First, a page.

Like I said this sounds like a plug, but note this is completely free, as we learnt a lot about teaching online from listening to the wisdom of others, and that is also what this project is about - sharing wisdom.

If you want to check the resource out (the first few episodes anyway) and see if it may help, please visit this link http://online.cofa.unsw.edu.au/learning-to-teach-online/ltto-episodes

A couple of institutions have told us they will be embedding the resources in their own training programs, which is exactly what we hoped it would be used for, so if you think it may be of use please feel free to do the same. I'd love to hear some feedback, and we also have a forum where you can offer suggestions criticisms etc... http://online.cofa.unsw.edu.au/forums/forum.php
I'm an Instructional Specialist at a middle school in Texas. We have many technology tools we use in all classrooms. The easiest to learn and use are ActivExpressions. These are voters where the students type in an answer or answer with a multiple choice. We also use ActivInspire and promethean slates. Check out "23 Things" and Web 2.0 as well. They have some fabulous free techy ideas.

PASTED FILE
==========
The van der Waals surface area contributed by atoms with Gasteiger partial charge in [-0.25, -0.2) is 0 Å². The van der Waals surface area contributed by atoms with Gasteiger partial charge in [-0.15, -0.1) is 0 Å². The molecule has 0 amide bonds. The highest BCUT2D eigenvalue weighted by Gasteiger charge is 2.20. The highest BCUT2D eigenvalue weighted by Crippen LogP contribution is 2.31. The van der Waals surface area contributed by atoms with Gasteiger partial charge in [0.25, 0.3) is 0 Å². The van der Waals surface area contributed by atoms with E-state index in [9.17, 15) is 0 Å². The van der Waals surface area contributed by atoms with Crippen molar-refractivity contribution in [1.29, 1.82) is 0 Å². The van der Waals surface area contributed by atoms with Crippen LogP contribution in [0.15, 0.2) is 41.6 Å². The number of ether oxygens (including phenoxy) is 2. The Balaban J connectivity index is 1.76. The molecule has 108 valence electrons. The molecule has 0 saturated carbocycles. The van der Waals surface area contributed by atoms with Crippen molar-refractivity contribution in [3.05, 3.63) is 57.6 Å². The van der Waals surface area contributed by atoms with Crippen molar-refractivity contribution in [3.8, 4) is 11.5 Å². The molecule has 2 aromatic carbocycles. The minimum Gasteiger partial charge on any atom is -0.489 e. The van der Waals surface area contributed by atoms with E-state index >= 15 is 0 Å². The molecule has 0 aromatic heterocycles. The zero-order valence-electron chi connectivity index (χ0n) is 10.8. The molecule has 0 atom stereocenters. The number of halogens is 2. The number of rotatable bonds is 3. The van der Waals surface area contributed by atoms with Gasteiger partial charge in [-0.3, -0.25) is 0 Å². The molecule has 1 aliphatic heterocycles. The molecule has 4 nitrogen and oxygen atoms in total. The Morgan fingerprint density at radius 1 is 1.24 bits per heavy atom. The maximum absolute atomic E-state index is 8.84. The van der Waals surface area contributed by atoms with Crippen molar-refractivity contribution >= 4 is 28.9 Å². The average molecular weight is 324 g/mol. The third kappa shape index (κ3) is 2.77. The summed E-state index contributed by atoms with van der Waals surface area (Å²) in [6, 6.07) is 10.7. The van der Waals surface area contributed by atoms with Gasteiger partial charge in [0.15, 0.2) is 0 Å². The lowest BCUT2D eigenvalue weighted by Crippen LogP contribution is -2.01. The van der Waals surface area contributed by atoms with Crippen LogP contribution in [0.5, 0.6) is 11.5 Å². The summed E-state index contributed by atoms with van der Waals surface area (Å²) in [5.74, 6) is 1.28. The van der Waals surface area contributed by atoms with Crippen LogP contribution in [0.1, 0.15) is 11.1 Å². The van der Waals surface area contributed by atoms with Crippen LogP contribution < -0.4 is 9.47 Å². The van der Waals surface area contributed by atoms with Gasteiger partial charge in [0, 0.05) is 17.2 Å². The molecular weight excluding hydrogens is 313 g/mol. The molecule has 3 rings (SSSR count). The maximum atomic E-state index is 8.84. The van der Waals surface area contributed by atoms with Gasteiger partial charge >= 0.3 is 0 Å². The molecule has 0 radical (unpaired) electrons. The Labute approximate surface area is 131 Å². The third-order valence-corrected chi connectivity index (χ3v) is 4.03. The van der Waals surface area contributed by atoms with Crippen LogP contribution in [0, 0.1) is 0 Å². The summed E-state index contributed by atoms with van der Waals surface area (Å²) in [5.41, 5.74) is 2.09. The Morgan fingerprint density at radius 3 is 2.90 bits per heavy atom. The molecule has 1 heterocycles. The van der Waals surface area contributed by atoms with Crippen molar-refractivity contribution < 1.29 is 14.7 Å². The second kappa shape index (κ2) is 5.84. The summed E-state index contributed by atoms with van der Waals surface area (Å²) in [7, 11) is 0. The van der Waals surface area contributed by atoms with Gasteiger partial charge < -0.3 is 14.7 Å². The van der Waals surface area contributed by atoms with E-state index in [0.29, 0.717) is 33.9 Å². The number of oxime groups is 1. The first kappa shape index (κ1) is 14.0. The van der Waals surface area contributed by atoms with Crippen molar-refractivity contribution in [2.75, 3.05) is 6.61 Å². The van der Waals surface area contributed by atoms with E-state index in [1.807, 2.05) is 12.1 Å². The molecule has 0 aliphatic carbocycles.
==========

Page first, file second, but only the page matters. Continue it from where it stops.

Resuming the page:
Introduction of new technologies is the hardest part. I work in higher education and have been promoting using technology to better engage your students. What I found is that time is the biggest issue with our faculty. To address this, I started a lunch and learn series that happens every Wednesday throughout the quarter. At first I was getting a few each week, but now I get 40-50 participants for each session. Additionaly, many instructors watch the recordings from the session whenever they have time. This has created some excitement with faculty to use technology in the classroom. After those, I usually try to do campus visits with 1 hour (just a little longer) sessions to dive a little deeper. The other way that excitement has grown is by having "guest" speakers talk with faculty from other schools and businesses. I use skype to have them interact with our faculty and share ideas. This works on two levels: they see a form of technology in action and builds their network of support.